I'm sure he was totally joking when he wanted to "try something new" with duct tape and see how "sensitive" I was to "chloroform". We joke like that all the time, he's all like, I've watched enough CSI now that I think I could pull off the perfect crime, here drink this arsenic. And I'm like, haha! So funny, how we joke! Then I check our browser history and I'm like, oh look, Mr.V has been googling "how to get away with murder" again to make me laugh! Ha!
But just in case.
Love you guys,
Wednesday, June 6, 2012
Yesterday when two different people asked me, "So are you moving across the country or what?" I remembered how I've never really had a head for details.
(One of them was my mother).
So here it is. Mr. V came home and said unto me that it was official: they'd offered him a position in Brevard, he'd accepted it, and then instead of signing dotted lines they'd all drunk a pilsner on it because that is the kind of establishment we run, here.
Awesome! said I. Let's start packing for Carolina! but Mr. V said, No, you fool! They have no use for me in dixie until October and I'm sure you haven't forgotten how our lease here is up in three weeks. We have no where to go!
That was when I was like, oh look, how lovely. Some thoughtful person has placed this washing machine here so that I might lean on it while I cry. And Mr. V was like, that is not the direction I was hoping you would take this.
(Note to self: buy cheap champagne.)
The short of it is, we have a lot to do between now and June 30th at noon, when our landlord insists we must leave this house or be doomed forever. (Thanks for working with a family with two young children who are moving across the country, here! I totally understand how giving us one extra month would have literally killed you or made your legs turn into scissors and snakes grow out your nostrils, so no biggie!) Nobody get the impression that I'm freaking out, because I'm not freaking out at all. I just happen to like sleeping in my bathtub with a tube running directly from a box of wine to my mouth and the door taped shut and episode 5.4 of Supernatural, "The End", playing on a constant loop. Also I no longer have eyebrows but that is just how I choose to live!
Side note: When she was in college, my mom and her roommates had a really evil landlord and when they moved out, they left a dead fish tucked inside the walls, where it would slowly rot and he wouldn't be able to find the source of the stench. I WOULD NEVER DO SOMETHING LIKE THAT.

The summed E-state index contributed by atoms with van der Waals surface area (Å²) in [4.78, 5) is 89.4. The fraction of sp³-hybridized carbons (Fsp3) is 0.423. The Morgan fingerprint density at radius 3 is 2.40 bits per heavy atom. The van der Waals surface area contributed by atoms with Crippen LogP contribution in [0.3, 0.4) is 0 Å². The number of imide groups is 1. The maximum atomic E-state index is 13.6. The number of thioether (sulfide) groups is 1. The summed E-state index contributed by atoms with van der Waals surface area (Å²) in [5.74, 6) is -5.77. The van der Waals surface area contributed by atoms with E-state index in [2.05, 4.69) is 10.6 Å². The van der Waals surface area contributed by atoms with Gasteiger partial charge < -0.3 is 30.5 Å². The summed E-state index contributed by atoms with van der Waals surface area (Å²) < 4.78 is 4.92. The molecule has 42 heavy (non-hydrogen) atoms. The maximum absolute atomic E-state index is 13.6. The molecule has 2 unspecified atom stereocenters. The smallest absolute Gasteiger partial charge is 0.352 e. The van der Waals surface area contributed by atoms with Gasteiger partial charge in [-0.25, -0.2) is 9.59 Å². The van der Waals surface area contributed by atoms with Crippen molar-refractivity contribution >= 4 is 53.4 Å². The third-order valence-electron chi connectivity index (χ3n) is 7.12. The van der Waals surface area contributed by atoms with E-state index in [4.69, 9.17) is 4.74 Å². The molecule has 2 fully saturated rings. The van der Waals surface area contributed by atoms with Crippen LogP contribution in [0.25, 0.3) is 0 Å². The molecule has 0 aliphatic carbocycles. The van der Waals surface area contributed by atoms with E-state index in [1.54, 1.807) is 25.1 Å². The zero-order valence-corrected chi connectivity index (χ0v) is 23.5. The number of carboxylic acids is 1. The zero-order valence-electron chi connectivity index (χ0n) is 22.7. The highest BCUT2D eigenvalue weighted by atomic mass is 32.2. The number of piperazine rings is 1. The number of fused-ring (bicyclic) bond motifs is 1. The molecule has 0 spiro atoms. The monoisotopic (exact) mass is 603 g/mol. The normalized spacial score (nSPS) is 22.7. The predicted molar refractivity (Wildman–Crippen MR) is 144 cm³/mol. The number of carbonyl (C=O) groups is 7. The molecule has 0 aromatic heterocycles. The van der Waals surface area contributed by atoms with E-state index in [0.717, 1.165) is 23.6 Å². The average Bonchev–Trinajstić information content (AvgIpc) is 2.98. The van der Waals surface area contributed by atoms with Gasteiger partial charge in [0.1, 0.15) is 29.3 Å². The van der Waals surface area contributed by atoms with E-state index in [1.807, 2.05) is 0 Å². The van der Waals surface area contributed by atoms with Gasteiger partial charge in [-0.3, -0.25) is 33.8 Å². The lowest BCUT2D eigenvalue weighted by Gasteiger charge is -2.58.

I'm excited. I'm really excited, and really happy, and I really don't know what we're going to do.
I wasn't joking about the champagne.
I'm unable to form too many complete sentences at once today, so I'm just going to leave you with some pictures of Brevard and Asheville my love, and call it a day.
First view of Brevard.
They have chocolate there, so I may survive our first winter.
Remember how I kept saying, "White Squirrel
Music Fest", and you were all like, well shit! I
didn't know squirrels could play guitar! And I was like,
they don't, you idiots. They play the hurdy gurdy.
This keytar-playing squirrel was a real bastard, I could
just tell. Sometimes you can just tell.
Remember how I saw Joaquin Phoenix at the Square Root?
That's "him". He was on the phone with his agent and kept
yelling, "I told you not to make us follow the
squirrels. How the hell are we supposed to
Leaving Brevard to drive to the Atlanta airport, we came around
a corner and found this fellow. So there you have it.
Button your boots, Brevard.
Friday, June 1, 2012
We were sitting in the Asheville Brewing Company when the doubts began to set in. A man with ear plugs and an easy friendliness had just served us a cast iron skillet balanced with samples of foamy beer and Mr. V was talking about possibilities but I couldn't hear a word he had to say. I was trying not to cry.
I had the Rockies on my mind. My people were prairie and mountain raised, pioneers moving ever westward and it's not a thing you soon forget. Your ancestral landscape gets into your blood and like it or not, in some ways you will always be the place you came from. Brevard was beautiful but it was a shock to my sensibilities and sitting in a bright, artsy city, I remembered where I was made. Craving one place and longing for the other, I never know where I might land.